It’s nearly impossible to quantify the change that’s occurred in the last year. It seems as if every aspect of our lives has felt digital transformation. In the business world, especially, this transformation cannot be understated.
In an effort to better understand the impact the COVID-19 pandemic has had on organizations across industries, my team at Quick Base partnered with Harvard Business Review Analytics Services on a second research report titled Reevaluating Digital Transformation During Covid-19.
This report follows our previous report that introduced the dual-track approach to digital transformation, which is a strategy that combines enterprise-wide transformation efforts with rapid-cycle innovation, a tactic that empowers business people outside of IT to quickly propose and create applications that modernize the processes they perform every day. What we found is that there are key differences between organizations that have already implemented this approach and those that have yet to do so. These differences have been instrumental to the success of the organization’s operations in the period following the coronavirus outbreak.
Distinguishing Digital Transformation Leaders from the Rest
Of the 527 global executives surveyed in this second report, 91% reported that their organizations have altered their operating models because of the COVID-19 pandemic, with 33% going so far as to describe this change as “significant”. Similarly, business priorities also had to shift during this era of uncertainty. 53% of organizations said that their primary business goal now is to improve business continuity and resiliency, marking a 33 percentage point change prior to the outbreak.
Despite a majority of organizations now prioritizing business continuity and resilience, our research uncovered significant discrepancies in the success of different organizations’ transformation efforts. Transformation leaders were distinguished as the 27% of organizations that rated their transformation strategies as “very effective” both before and after the COVID-19 outbreak. Meanwhile, the 50% who reported these strategies as “somewhat effective” and the 23% who said “not very effective” in both periods were identified as follower and laggard organizations, respectively.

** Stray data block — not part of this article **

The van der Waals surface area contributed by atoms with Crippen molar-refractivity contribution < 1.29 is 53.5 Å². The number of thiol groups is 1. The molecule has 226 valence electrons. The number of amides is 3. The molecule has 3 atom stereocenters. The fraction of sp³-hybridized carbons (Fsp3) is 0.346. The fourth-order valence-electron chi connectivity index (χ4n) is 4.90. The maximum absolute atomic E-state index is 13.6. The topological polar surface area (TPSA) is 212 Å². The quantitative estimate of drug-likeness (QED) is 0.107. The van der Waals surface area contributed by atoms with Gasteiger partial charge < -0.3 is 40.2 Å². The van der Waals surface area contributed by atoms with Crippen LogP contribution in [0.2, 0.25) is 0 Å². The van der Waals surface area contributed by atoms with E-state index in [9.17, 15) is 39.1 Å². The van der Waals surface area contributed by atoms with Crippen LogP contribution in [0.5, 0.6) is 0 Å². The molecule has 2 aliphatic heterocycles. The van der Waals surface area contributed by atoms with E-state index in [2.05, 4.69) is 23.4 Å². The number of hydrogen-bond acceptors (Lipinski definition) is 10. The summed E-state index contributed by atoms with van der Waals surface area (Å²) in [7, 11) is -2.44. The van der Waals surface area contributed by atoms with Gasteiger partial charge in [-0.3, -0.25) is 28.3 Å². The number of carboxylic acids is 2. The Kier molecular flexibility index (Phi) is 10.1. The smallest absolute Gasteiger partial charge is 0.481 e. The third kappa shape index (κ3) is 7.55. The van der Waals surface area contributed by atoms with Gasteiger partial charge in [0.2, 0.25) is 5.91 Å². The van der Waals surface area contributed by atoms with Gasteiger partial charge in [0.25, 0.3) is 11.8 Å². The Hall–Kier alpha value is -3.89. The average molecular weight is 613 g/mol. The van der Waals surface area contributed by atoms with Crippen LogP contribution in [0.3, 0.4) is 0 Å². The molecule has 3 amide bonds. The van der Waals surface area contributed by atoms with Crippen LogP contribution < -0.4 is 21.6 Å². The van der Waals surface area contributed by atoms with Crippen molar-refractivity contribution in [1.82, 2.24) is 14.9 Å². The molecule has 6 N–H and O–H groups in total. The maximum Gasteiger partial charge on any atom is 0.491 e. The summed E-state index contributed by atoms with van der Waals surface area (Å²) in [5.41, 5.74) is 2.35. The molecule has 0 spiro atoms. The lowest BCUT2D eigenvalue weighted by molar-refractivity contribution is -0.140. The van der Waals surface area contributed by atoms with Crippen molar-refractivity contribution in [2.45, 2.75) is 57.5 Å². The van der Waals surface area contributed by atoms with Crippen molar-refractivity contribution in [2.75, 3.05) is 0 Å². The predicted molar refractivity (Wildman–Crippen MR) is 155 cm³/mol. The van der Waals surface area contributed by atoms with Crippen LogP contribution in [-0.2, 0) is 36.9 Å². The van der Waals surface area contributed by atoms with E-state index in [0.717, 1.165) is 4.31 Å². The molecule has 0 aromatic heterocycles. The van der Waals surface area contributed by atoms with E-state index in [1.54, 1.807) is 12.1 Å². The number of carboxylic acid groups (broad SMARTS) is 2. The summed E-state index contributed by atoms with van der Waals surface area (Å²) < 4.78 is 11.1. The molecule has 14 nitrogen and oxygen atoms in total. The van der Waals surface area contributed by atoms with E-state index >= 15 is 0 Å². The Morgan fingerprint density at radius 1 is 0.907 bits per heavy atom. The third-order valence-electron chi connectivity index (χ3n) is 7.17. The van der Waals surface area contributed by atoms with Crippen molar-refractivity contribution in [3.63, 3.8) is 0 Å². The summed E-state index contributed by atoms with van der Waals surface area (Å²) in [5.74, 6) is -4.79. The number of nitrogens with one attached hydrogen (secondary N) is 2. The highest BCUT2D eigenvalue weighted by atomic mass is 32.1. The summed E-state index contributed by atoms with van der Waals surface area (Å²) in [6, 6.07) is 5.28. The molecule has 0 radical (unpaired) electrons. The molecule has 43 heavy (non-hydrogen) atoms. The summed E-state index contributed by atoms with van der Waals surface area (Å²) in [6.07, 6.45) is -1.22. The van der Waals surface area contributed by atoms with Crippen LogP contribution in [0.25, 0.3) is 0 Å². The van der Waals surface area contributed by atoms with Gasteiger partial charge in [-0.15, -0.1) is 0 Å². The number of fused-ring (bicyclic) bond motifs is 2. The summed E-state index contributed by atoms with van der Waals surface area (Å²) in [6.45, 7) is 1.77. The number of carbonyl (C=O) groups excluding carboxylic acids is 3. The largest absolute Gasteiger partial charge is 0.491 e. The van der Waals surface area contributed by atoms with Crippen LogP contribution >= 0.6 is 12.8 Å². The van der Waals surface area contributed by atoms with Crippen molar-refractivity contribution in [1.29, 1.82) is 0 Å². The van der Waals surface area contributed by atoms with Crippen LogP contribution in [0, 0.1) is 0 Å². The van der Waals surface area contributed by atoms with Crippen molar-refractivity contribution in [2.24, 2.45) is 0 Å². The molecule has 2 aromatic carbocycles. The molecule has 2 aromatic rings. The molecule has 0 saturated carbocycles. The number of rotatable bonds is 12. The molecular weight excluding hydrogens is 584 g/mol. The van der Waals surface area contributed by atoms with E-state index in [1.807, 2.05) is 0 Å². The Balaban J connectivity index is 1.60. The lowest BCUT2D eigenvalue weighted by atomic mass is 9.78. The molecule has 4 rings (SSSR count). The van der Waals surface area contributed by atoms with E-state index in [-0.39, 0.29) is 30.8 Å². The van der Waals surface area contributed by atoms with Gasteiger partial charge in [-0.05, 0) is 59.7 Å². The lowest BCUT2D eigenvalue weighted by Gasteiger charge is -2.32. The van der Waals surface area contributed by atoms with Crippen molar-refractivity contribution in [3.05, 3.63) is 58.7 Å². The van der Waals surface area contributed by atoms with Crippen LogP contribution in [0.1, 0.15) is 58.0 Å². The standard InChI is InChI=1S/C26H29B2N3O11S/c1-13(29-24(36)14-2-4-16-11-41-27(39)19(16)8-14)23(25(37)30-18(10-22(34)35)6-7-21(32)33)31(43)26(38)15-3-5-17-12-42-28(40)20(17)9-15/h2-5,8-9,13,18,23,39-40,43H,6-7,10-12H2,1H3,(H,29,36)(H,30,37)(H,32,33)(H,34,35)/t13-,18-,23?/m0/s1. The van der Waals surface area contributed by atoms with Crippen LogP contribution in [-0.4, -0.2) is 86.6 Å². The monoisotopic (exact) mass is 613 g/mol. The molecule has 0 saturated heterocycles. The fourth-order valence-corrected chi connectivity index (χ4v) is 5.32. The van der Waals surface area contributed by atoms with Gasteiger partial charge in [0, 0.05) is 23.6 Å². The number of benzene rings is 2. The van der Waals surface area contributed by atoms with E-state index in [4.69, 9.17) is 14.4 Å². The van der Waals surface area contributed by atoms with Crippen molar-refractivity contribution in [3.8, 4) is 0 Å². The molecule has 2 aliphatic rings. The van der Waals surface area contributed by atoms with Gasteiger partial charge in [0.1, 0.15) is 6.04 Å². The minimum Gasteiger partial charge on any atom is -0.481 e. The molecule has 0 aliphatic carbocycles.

What can we attribute to the success of leader organizations? Among several factors, one that particularly stands out is that leaders are significantly more likely to implement the second track of dual-track transformation: rapid-cycle innovation. In fact, our research shows that the implementation of rapid-cycle innovation maps to transformation success. 73% of leading organizations reported that they use or plan to use rapid-cycle innovation within the year, as opposed to only 52% of followers and 35% of laggards. Leaders were also most likely to take advantage of this tactic throughout every corner of their business – 26% said that they use rapid-cycle innovation across their enterprise, compared to only 7% of followers and 3% of laggards.
Best Practices from Leading Organizations
Our research has uncovered some of the proven strategies used by leading organizations for achieving digital transformation success. The following four lessons comprise the framework leveraged by these highly successful organizations to ensure the effectiveness of their digital transformation – in any circumstance.
The first lesson is to create a foundation for ongoing transformation that’s rooted in executive commitment. Leaders know this – over 60% of them report having senior executives who are highly committed to implementing rapid-cycle innovation. Buy-in from management, where the resources are provided, is a necessary first-step to deploying a successful digital transformation across the enterprise. It ensures that the people in your business can access the appropriate tools and trainings to make change happen.
Secondly, leaders warn to avoid ad-hoc approaches to rapid-cycle innovation. The effort should be deliberate, spearheaded by an innovation point-person (such as a business improvement manager) to champion the effort. 49% of leading organizations use this method. The role of the innovation point-person isn’t to implement innovation, but instead to build innovators. Not only do they serve as a liaison between executives and people in the business, but they act as a talent magnet – attracting and training high-performers who are ready to modernize their roles.
The third lesson has to do with technology. By employing low-code tools throughout the business, achieving business resiliency becomes a reality. Low-code platforms democratize software development, so even people without a technical coding background can create and deploy applications that modernize the processes they rely on every day. In fact, 73% of leaders are currently capitalizing on low-code development, whether in a single department, or across the entire organization.
The fourth and final lesson from leaders is to invest in your organization’s culture surrounding digital transformation. For change to stick, you need support from people in the business. But this can be easier said than done, as transformation can be met with resistance from people who are hesitant to change the way they work. But by fostering a culture that invests in its people by building them up to be innovators in their role, they become an essential component to the entire organization’s transformation efforts.
In addition to updating policies to support digital transformation and rapid-cycle innovation, companies should focus on building a relationship of trust between IT and business units to encourage collaboration. When working effectively together, this partnership can be a major force for change -- IT can better understand the needs of the business and people in the business can better understand how technology can be used in their jobs.